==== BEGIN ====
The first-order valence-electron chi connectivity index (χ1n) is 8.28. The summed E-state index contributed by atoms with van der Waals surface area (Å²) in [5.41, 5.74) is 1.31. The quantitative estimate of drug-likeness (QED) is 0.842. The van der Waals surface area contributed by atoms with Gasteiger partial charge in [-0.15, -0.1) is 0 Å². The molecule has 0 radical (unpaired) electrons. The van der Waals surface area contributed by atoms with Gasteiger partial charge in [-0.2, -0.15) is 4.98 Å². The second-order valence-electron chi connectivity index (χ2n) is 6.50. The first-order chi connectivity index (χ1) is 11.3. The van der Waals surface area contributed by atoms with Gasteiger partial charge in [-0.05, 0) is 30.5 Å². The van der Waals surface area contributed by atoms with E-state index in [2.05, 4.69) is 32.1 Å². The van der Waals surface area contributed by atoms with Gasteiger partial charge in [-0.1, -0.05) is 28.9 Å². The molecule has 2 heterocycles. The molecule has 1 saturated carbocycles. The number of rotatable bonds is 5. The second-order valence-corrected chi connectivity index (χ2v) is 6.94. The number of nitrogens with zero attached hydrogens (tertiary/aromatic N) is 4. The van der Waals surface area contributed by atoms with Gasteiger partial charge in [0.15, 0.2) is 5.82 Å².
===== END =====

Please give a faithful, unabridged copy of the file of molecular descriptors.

The first-order valence-electron chi connectivity index (χ1n) is 8.28. The summed E-state index contributed by atoms with van der Waals surface area (Å²) in [5.41, 5.74) is 1.31. The quantitative estimate of drug-likeness (QED) is 0.842. The van der Waals surface area contributed by atoms with Gasteiger partial charge in [-0.15, -0.1) is 0 Å². The molecule has 0 radical (unpaired) electrons. The van der Waals surface area contributed by atoms with Gasteiger partial charge in [-0.2, -0.15) is 4.98 Å². The second-order valence-electron chi connectivity index (χ2n) is 6.50. The first-order chi connectivity index (χ1) is 11.3. The van der Waals surface area contributed by atoms with Gasteiger partial charge in [-0.05, 0) is 30.5 Å². The van der Waals surface area contributed by atoms with E-state index in [2.05, 4.69) is 32.1 Å². The van der Waals surface area contributed by atoms with Gasteiger partial charge in [-0.1, -0.05) is 28.9 Å². The molecule has 2 heterocycles. The molecule has 1 saturated carbocycles. The number of rotatable bonds is 5. The second-order valence-corrected chi connectivity index (χ2v) is 6.94. The number of nitrogens with zero attached hydrogens (tertiary/aromatic N) is 4. The van der Waals surface area contributed by atoms with Gasteiger partial charge in [0.15, 0.2) is 5.82 Å².